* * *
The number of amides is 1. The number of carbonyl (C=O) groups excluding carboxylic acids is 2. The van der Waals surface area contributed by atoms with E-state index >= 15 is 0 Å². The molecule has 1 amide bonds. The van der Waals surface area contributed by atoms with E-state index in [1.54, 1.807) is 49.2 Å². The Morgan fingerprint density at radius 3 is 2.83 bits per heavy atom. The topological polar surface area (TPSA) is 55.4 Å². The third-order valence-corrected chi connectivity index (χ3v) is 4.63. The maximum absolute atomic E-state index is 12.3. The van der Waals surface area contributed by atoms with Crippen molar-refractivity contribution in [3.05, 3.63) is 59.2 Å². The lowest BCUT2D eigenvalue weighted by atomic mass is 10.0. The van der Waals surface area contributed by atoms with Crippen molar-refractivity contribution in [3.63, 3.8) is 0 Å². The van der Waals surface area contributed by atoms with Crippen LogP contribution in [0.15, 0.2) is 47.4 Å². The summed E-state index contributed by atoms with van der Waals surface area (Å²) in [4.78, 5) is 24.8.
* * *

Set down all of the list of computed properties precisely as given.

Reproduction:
The number of amides is 1. The number of carbonyl (C=O) groups excluding carboxylic acids is 2. The van der Waals surface area contributed by atoms with E-state index >= 15 is 0 Å². The molecule has 1 amide bonds. The van der Waals surface area contributed by atoms with E-state index in [1.54, 1.807) is 49.2 Å². The Morgan fingerprint density at radius 3 is 2.83 bits per heavy atom. The topological polar surface area (TPSA) is 55.4 Å². The third-order valence-corrected chi connectivity index (χ3v) is 4.63. The maximum absolute atomic E-state index is 12.3. The van der Waals surface area contributed by atoms with Crippen molar-refractivity contribution in [3.05, 3.63) is 59.2 Å². The lowest BCUT2D eigenvalue weighted by atomic mass is 10.0. The van der Waals surface area contributed by atoms with Crippen molar-refractivity contribution in [3.63, 3.8) is 0 Å². The van der Waals surface area contributed by atoms with Crippen LogP contribution in [0.15, 0.2) is 47.4 Å². The summed E-state index contributed by atoms with van der Waals surface area (Å²) in [4.78, 5) is 24.8.